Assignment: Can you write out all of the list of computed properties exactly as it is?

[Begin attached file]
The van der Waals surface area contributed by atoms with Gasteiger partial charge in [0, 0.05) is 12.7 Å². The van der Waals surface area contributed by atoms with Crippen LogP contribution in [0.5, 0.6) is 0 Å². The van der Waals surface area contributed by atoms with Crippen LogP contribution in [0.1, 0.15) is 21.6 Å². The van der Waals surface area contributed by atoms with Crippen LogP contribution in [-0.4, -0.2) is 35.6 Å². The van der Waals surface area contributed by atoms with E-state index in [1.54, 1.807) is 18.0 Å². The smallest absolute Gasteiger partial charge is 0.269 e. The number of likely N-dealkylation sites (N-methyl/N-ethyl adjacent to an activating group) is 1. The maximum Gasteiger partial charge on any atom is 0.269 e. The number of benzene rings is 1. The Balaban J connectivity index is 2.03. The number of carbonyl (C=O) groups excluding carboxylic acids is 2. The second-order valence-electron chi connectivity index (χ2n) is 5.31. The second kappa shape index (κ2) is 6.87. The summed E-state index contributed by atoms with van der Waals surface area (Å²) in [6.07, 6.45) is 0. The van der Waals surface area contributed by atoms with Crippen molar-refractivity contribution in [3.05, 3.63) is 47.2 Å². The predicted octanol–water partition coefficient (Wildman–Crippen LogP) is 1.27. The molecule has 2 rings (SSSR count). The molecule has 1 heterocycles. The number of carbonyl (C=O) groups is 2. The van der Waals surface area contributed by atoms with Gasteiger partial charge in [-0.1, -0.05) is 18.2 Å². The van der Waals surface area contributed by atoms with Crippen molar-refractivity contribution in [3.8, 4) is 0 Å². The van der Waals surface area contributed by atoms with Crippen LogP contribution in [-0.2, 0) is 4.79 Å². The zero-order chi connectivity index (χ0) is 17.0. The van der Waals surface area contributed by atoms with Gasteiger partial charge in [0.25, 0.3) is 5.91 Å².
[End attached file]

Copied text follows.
The van der Waals surface area contributed by atoms with Gasteiger partial charge in [0, 0.05) is 12.7 Å². The van der Waals surface area contributed by atoms with Crippen LogP contribution in [0.5, 0.6) is 0 Å². The van der Waals surface area contributed by atoms with Crippen LogP contribution in [0.1, 0.15) is 21.6 Å². The van der Waals surface area contributed by atoms with Crippen LogP contribution in [-0.4, -0.2) is 35.6 Å². The van der Waals surface area contributed by atoms with E-state index in [1.54, 1.807) is 18.0 Å². The smallest absolute Gasteiger partial charge is 0.269 e. The number of likely N-dealkylation sites (N-methyl/N-ethyl adjacent to an activating group) is 1. The maximum Gasteiger partial charge on any atom is 0.269 e. The number of benzene rings is 1. The Balaban J connectivity index is 2.03. The number of carbonyl (C=O) groups excluding carboxylic acids is 2. The second-order valence-electron chi connectivity index (χ2n) is 5.31. The second kappa shape index (κ2) is 6.87. The summed E-state index contributed by atoms with van der Waals surface area (Å²) in [6.07, 6.45) is 0. The van der Waals surface area contributed by atoms with Crippen molar-refractivity contribution in [3.05, 3.63) is 47.2 Å². The predicted octanol–water partition coefficient (Wildman–Crippen LogP) is 1.27. The molecule has 2 rings (SSSR count). The molecule has 1 heterocycles. The number of carbonyl (C=O) groups is 2. The van der Waals surface area contributed by atoms with Gasteiger partial charge in [-0.1, -0.05) is 18.2 Å². The van der Waals surface area contributed by atoms with Crippen molar-refractivity contribution in [3.8, 4) is 0 Å². The van der Waals surface area contributed by atoms with Crippen LogP contribution in [-0.2, 0) is 4.79 Å². The zero-order chi connectivity index (χ0) is 17.0. The van der Waals surface area contributed by atoms with Gasteiger partial charge in [0.25, 0.3) is 5.91 Å².